One of my greatest fears of aging is not the loss of title, status, money or even health. It’s the fear of being irrelevant. Who wants to find themselves in a place where they’ve finally figured out a few things about life, only to learn no one cares.
Reality television personality Heidi Montag lost her place in the sun when her TV series, “The Hills,” was cancelled. So she underwent 10 plastic surgeries in one day last fall to once again make herself relevant, even if for all the wrong reasons. Staying relevant is hard work in a culture that defines relevance as whatever holds our attention for at least 15 minutes.
Lately, I’ve been reconsidering my passion to be relevant. Right now it seems what our culture needs is not so much relevant people as wise ones. And that’s something all of us have a shot at becoming.
Years ago I lived in a neighborhood filled with wise people, although I didn’t realize it then and they didn’t either. No one on my block was rich or famous, but everyone had a story and their stories lasted longer than 15 minutes.
The local police chief, an African-American, lived with his family down at the corner. His lawn was always immaculate in the summer, even though neighborhood kids regularly cut across it on their bikes to get around the block faster. Their transgression never drew anger because he relished that he had a lawn and his kids had bikes—both of which had been absent from his own childhood. Chalk one up for grace and gratitude.
Russian immigrants lived down the block in the other direction. They pretty much kept to themselves, except for Saturdays when we’d see them walk to synagogue in identical black hats and long black coats to celebrate with orthodox friends. Their traditions were difficult to practice in an America that held such different values, but they relished walking freely to worship without harassment and constantly served their neighbors in small, unannounced ways. Chalk one up for faith and service.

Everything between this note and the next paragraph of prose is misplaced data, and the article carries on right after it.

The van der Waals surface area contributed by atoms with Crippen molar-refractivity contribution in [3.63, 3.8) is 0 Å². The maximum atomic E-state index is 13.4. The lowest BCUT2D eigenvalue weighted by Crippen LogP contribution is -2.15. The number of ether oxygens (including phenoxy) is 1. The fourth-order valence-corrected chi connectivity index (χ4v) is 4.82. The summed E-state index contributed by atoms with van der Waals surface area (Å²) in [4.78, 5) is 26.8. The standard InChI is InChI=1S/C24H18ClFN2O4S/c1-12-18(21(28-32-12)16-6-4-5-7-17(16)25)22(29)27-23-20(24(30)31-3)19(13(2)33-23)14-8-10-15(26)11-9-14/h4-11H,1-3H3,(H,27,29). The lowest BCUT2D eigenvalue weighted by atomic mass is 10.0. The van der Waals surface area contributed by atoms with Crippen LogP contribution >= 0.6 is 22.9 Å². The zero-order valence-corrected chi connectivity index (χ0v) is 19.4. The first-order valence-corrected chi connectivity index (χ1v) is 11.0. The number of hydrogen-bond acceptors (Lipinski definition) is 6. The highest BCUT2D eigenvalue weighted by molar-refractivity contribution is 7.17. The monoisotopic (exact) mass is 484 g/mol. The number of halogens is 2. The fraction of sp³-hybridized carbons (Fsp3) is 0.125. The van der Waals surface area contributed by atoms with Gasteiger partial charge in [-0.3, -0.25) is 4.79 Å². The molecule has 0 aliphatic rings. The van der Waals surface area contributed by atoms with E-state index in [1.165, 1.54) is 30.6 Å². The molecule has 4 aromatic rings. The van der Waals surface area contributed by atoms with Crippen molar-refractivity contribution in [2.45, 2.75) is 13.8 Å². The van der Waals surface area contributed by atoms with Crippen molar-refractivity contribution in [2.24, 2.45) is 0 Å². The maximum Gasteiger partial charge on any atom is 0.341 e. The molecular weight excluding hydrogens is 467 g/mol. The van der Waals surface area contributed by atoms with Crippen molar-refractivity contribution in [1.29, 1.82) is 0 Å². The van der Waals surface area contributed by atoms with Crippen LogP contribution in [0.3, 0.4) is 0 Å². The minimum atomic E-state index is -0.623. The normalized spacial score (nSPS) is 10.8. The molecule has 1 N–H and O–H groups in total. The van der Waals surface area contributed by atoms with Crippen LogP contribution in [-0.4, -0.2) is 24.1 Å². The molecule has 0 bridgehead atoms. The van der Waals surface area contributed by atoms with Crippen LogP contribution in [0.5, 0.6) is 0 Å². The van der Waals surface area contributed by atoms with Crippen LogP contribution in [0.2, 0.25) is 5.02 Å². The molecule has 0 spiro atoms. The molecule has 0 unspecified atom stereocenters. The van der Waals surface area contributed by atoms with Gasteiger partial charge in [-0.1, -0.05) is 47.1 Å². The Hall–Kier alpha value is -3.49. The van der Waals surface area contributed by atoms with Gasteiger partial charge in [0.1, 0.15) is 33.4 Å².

A middle-aged Greek security guard lived across the street with his German shepherd guard dog. He was a cranky guy. All the wrongs of his life (which he would eagerly recite on a regular basis) were always someone else’s fault. He never came to the block parties—probably for fear he might have a good time. He finally moved and no one noticed or cared. A cautionary tale for us all.
The greatest source of wisdom on my block was a tiny 85-year-old Vietnamese woman who didn’t speak a word of English. She lived with her granddaughter, her granddaughter’s husband and their four-year old boy. She managed the couple’s home and took care of their child while they pursued rigorous professional careers.
Her energy seemed preternatural. She tended the family’s extensive backyard garden, wearing the traditional Vietnamese wrap-type outfit with baggy pants, similar to what martial artists wear. She handled her precocious 4-year old great-grandson with a firm hand, without ever raising her voice. Whenever she sat down, her hands always held some sewing project. And, if all the food left surreptitiously on my doorstep was any indication, she must have cooked all day long.
I once made the mistake of telling her granddaughter how much I liked the hot sauce she once left as a condiment with one of her meals, although I could barely handle a teaspoon of the fiery substance. Soon thereafter, the tiny woman began depositing giant mason jars of the sauce on my doorstep every Saturday. The stuff was so potent it could have been used as a weapon of mass destruction, except there was too much love packed inside.
Every day, without knowing it, she demonstrated what really constitutes a relevant life. Love, hard work, family, discipline, kindness toward strangers, hospitality, generosity, a smile and a positive attitude regardless of the circumstances.
Intriguing people may turn our heads for a moment and try to convince us they are what’s relevant. But a wise person and their ways stick in our memory for a lifetime.